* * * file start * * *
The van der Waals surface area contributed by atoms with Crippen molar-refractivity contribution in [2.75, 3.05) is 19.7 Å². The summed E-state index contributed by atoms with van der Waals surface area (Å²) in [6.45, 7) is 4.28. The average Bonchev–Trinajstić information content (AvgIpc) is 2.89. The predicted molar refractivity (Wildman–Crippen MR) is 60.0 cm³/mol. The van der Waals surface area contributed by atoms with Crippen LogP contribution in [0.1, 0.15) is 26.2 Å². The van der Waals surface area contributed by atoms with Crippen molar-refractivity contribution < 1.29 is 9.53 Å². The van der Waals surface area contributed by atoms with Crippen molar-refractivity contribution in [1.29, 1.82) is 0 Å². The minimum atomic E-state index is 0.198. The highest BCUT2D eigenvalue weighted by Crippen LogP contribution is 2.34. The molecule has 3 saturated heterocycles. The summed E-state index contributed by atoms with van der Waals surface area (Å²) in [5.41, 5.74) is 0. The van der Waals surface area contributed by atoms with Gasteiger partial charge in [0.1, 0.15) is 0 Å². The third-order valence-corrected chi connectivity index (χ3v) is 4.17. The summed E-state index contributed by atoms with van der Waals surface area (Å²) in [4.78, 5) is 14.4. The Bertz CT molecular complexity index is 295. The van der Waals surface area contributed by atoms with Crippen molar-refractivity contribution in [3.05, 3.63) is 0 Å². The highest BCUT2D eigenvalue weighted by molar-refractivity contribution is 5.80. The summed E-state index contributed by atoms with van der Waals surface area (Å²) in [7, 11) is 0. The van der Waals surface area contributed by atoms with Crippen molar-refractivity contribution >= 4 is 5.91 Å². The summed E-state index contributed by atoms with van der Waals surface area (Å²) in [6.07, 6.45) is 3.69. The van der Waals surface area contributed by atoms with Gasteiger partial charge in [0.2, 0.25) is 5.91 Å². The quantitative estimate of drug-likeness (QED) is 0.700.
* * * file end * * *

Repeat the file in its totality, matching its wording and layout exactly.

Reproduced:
The van der Waals surface area contributed by atoms with Crippen molar-refractivity contribution in [2.75, 3.05) is 19.7 Å². The summed E-state index contributed by atoms with van der Waals surface area (Å²) in [6.45, 7) is 4.28. The average Bonchev–Trinajstić information content (AvgIpc) is 2.89. The predicted molar refractivity (Wildman–Crippen MR) is 60.0 cm³/mol. The van der Waals surface area contributed by atoms with Crippen LogP contribution in [0.1, 0.15) is 26.2 Å². The van der Waals surface area contributed by atoms with Crippen molar-refractivity contribution < 1.29 is 9.53 Å². The van der Waals surface area contributed by atoms with Crippen molar-refractivity contribution in [1.29, 1.82) is 0 Å². The minimum atomic E-state index is 0.198. The highest BCUT2D eigenvalue weighted by Crippen LogP contribution is 2.34. The molecule has 3 saturated heterocycles. The summed E-state index contributed by atoms with van der Waals surface area (Å²) in [5.41, 5.74) is 0. The van der Waals surface area contributed by atoms with Gasteiger partial charge in [0.1, 0.15) is 0 Å². The third-order valence-corrected chi connectivity index (χ3v) is 4.17. The summed E-state index contributed by atoms with van der Waals surface area (Å²) in [4.78, 5) is 14.4. The Bertz CT molecular complexity index is 295. The van der Waals surface area contributed by atoms with Crippen molar-refractivity contribution in [3.05, 3.63) is 0 Å². The highest BCUT2D eigenvalue weighted by molar-refractivity contribution is 5.80. The summed E-state index contributed by atoms with van der Waals surface area (Å²) in [7, 11) is 0. The van der Waals surface area contributed by atoms with Crippen molar-refractivity contribution >= 4 is 5.91 Å². The summed E-state index contributed by atoms with van der Waals surface area (Å²) in [6.07, 6.45) is 3.69. The van der Waals surface area contributed by atoms with Gasteiger partial charge in [0.2, 0.25) is 5.91 Å². The quantitative estimate of drug-likeness (QED) is 0.700.